New Art Installation Celebrates West’s Black Professionals

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New Art Installation Celebrates West’s Black Professionals

By Sarah Waters, Staff Writer

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Outside the gym near the art wing, a new art piece honoring Niles West’s black teachers and professionals demonstrates both fine arts brilliance and the necessity of pursuing positive community and social change through artistic mediums.

The art piece features black professionals and teachers at Niles West, each with a unique primary color background of their choosing. The piece aims to increase awareness of how few black teachers and professionals are in the building while showing the need for diversity in faculty.

During Black History Month, the Niles West art department aimed to create a similar project that was installed at Niles North. The piece was widely acclaimed and laid the groundwork for a similar installation at West.

“This year, we wanted to do something new and develop a project to teach to students as well, so we decided on a piece that taught how colors can convey different emotions. We asked people which colors would tell their story, so they got to choose the backdrop and lighting. Our job was just to do the technical part,” art teacher Alethea Busch, the artist behind the piece, said.

“We wanted to do something that would help our faculty, staff and students who identify as black or African-American feel more included in the community.”

The piece aims to increase visibility of West’s outstanding black professionals, and to raise awareness of just how few we have. To many, it’s been a needed voice in the cause of making our faculty represent our students.

“We don’t have a lot of teachers or staff who are black or African-American, and it’s really important for students to see someone who looks like them represented in the community. It’s been great seeing those students glad their teachers are being recognized in the school community. The students also did the project’s technical work themselves, in [the digital photo class]. It’s important because they’re learning to have conversations about race,” Ms. Busch said.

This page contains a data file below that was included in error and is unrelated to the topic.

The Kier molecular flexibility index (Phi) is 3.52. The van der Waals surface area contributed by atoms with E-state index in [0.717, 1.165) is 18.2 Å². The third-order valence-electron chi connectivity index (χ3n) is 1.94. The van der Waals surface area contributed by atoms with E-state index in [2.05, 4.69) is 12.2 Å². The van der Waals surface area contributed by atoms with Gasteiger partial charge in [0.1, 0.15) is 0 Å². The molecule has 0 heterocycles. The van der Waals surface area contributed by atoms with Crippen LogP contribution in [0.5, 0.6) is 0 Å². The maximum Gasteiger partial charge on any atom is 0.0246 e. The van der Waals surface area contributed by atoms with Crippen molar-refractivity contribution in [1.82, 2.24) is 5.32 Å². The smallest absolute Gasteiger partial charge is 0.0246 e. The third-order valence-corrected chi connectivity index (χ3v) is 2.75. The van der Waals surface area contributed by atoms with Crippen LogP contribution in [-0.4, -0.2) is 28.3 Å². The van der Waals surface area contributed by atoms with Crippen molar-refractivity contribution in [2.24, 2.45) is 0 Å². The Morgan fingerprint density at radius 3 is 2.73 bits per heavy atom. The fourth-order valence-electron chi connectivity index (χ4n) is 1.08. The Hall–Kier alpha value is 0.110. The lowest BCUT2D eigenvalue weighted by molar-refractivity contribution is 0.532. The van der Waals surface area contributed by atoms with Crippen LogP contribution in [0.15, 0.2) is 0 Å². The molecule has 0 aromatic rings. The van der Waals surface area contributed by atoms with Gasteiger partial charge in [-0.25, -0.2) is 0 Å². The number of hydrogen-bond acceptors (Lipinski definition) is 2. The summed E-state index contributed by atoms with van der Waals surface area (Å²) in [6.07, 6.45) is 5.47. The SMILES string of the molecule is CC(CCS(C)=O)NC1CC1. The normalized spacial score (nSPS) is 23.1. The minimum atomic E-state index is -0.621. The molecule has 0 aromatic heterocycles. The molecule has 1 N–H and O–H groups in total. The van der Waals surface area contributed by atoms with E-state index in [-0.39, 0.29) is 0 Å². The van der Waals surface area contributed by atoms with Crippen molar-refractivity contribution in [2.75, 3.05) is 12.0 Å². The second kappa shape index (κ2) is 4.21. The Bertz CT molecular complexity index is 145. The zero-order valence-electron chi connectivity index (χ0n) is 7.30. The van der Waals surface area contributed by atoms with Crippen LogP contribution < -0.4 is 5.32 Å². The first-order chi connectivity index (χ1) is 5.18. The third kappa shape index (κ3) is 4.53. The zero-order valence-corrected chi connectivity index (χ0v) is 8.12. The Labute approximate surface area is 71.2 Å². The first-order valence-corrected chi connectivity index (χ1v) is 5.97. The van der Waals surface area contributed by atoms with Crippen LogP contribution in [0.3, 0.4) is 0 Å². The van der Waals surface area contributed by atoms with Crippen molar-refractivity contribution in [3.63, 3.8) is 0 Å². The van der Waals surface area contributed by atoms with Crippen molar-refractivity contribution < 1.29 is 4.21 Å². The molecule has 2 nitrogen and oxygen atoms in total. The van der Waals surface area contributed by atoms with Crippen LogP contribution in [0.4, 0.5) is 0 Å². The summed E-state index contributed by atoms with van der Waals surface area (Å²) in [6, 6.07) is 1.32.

Biology teacher Jason Foster is featured in the piece and has already seen its positive impact on the school community.

“It’s been nothing but positive for students to see the professionals of color that are in the building, and to see an artistic expression of those people of color,” Foster said.

He would like to see the piece start a conversation that leads to tangible changes within the school, and he sees the piece as a gateway to more conversations about inclusion in the building.

“Realistically, I don’t expect anything to happen in more depth. To go deeper, I’m hoping that the majority of white professionals in the building will see how few people of color, specifically black teachers and black professionals we have, and question, ‘why is that the case?'” he said.

Physical Welfare Administrative Assistant Carl Alexander, who also has experience with the Fine Arts department,  was also featured in the piece. He’s already seen positive reactions from students of all backgrounds, which to him proves that representation is crucial in a school environment.

“It was really interesting that the art department had the idea to capture the faces and experiences of black bodies in this building,” Alexander said. “To see the figures of adults in the building reflecting black students’ faces is really powerful.”

Alexander sums up the reaction from students as one of joy.

“I’ve already seen students of all colors, races, and expressions find joy in seeing people they love in this building [in the art piece]. That’s awesome to see that joy. Very often, I see our black students come by and say things like ‘everyone looks so good,’ and be able to find a sense of pride this month in a space that represents them,” Mr. Alexander continued.